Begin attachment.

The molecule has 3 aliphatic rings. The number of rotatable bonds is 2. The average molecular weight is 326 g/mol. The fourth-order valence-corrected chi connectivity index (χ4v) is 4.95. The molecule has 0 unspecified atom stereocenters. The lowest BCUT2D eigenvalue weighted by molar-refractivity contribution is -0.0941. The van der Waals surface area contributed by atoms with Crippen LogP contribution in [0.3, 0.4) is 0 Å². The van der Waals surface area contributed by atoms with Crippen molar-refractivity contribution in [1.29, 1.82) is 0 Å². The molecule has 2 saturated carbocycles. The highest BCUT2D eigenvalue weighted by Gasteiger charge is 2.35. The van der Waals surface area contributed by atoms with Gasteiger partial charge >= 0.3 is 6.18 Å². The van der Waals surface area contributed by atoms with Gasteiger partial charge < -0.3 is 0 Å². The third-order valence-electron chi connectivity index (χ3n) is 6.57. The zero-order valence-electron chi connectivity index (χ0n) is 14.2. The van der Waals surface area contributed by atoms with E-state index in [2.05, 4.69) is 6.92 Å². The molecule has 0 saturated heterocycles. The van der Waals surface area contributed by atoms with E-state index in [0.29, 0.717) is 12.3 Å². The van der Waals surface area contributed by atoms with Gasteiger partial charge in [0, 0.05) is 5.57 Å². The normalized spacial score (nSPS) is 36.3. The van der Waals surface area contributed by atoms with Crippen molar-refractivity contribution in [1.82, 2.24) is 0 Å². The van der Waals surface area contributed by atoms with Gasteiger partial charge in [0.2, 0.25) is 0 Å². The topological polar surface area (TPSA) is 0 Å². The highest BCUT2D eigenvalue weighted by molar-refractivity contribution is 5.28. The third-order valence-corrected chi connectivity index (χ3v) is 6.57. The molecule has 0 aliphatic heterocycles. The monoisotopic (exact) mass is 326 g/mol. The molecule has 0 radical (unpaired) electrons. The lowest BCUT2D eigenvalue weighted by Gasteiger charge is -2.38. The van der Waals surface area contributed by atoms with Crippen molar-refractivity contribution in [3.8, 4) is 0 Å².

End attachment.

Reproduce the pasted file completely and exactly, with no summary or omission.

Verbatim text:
The molecule has 3 aliphatic rings. The number of rotatable bonds is 2. The average molecular weight is 326 g/mol. The fourth-order valence-corrected chi connectivity index (χ4v) is 4.95. The molecule has 0 unspecified atom stereocenters. The lowest BCUT2D eigenvalue weighted by molar-refractivity contribution is -0.0941. The van der Waals surface area contributed by atoms with Crippen LogP contribution in [0.3, 0.4) is 0 Å². The van der Waals surface area contributed by atoms with Crippen molar-refractivity contribution in [1.29, 1.82) is 0 Å². The molecule has 2 saturated carbocycles. The highest BCUT2D eigenvalue weighted by Gasteiger charge is 2.35. The van der Waals surface area contributed by atoms with Gasteiger partial charge >= 0.3 is 6.18 Å². The van der Waals surface area contributed by atoms with Gasteiger partial charge < -0.3 is 0 Å². The third-order valence-electron chi connectivity index (χ3n) is 6.57. The zero-order valence-electron chi connectivity index (χ0n) is 14.2. The van der Waals surface area contributed by atoms with E-state index in [2.05, 4.69) is 6.92 Å². The molecule has 0 saturated heterocycles. The van der Waals surface area contributed by atoms with E-state index in [0.29, 0.717) is 12.3 Å². The van der Waals surface area contributed by atoms with Gasteiger partial charge in [0, 0.05) is 5.57 Å². The normalized spacial score (nSPS) is 36.3. The van der Waals surface area contributed by atoms with Crippen molar-refractivity contribution in [1.82, 2.24) is 0 Å². The van der Waals surface area contributed by atoms with Gasteiger partial charge in [0.2, 0.25) is 0 Å². The topological polar surface area (TPSA) is 0 Å². The highest BCUT2D eigenvalue weighted by molar-refractivity contribution is 5.28. The third-order valence-corrected chi connectivity index (χ3v) is 6.57. The molecule has 0 aliphatic heterocycles. The monoisotopic (exact) mass is 326 g/mol. The molecule has 0 radical (unpaired) electrons. The lowest BCUT2D eigenvalue weighted by Gasteiger charge is -2.38. The van der Waals surface area contributed by atoms with Crippen molar-refractivity contribution in [3.8, 4) is 0 Å².